Zoo visitors unexpectedly witness the birth of a baby giraffe
Visitors to the Milwaukee County Zoo witnessed an event that had not happened in front of a crowd since the 1990s; the birth of a baby giraffe.
Witnesses were able to see the mother Ziggy birth a male reticulated giraffe on Aug. 4.
The animal care staff got a call around 11:40 a.m. that day saying that Ziggy was going into labor while she was in her outdoor habitat. The staff quickly rushed to the exhibit where Ziggy gave birth to a baby male giraffe at 12:20 p.m.; by 1:40 p.m., the calf was on its feet and walking, said Jennifer Diliberti-Shea, media relations coordinator for the Milwaukee County Zoo.
"It all happened so quickly," Diliberti-Shea told NPR over the phone. "Witnessing a moment like this can be out of the ordinary depending on the animal. We've had camels that have been born with the visitors there. Giraffes, not so much. We think that the last one — and our curator was not here at the time, so we don't have an exact date — was in the 1990s. So it's, you know, not a common occurrence."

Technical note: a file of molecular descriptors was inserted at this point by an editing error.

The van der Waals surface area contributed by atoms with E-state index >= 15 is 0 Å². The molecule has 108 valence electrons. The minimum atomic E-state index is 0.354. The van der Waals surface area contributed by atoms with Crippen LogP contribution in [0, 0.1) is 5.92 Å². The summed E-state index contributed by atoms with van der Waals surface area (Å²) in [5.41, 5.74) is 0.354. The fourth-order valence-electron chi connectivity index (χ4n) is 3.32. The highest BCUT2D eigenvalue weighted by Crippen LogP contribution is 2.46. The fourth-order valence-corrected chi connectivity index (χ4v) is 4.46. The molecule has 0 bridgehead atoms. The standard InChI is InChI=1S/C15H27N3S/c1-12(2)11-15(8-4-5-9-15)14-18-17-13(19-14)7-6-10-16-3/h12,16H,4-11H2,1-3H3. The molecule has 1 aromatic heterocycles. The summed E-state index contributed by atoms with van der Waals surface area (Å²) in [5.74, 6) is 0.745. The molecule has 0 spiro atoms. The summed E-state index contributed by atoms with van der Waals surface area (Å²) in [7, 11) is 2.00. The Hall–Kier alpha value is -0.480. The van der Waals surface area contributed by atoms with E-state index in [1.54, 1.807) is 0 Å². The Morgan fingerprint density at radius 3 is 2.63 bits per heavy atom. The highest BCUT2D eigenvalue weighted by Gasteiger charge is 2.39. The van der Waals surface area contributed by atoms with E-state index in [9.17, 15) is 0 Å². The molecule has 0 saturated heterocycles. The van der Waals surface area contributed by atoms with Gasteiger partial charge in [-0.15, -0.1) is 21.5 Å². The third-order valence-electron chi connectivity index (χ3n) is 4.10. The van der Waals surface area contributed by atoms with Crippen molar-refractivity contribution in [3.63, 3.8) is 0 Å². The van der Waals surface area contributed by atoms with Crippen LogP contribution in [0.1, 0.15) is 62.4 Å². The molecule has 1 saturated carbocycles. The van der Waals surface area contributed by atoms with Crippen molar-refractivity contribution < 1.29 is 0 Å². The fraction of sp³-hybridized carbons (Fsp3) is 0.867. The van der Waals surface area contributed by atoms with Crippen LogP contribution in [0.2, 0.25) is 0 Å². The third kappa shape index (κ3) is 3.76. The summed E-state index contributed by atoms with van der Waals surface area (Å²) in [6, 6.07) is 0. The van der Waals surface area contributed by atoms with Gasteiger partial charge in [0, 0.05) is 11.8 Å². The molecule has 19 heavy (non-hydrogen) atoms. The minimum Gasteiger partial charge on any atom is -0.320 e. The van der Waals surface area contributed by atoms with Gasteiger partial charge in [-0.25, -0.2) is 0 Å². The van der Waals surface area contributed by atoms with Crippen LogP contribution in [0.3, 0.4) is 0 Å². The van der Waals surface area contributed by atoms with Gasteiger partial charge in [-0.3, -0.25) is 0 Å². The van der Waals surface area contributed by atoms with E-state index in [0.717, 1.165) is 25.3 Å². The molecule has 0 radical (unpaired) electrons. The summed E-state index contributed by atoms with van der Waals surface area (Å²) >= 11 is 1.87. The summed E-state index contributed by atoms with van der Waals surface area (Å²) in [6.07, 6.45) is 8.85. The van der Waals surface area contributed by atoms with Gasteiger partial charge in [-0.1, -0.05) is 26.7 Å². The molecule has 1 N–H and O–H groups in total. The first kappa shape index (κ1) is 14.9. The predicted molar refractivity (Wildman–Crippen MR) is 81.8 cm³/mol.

The zoo has been in the midst of a baby boom since the spring. The new additions include a harbor seal and two macaques, Diliberti-Shea said. In June, there was also the birth of another giraffe named Poppy.
The unnamed calf is currently doing well being under the watchful eye of his mother Ziggy.
"I think there were some, you know, people maybe that were surprised, I guess that it happened in the exhibit and I think maybe that left people a little bit unsettled," said Diliberti-Shea. "And it really shouldn't. Because we have all of the animal care people there, we have veterinarians that are on staff. So, you know, as soon as they got the call that this birth was happening, they rushed over there. And it was just a matter of trying to get the mom into the sort of a more private area, but she didn't seem to be too shocked by it or too unsettled by it."
"We just want to assure all of our visitors that this little guy is doing really, really well and he's nursing," Diliberti-Shea added.
Reticulated giraffes are endangered and native to the savannas of Africa, Diliberti-Shea said.
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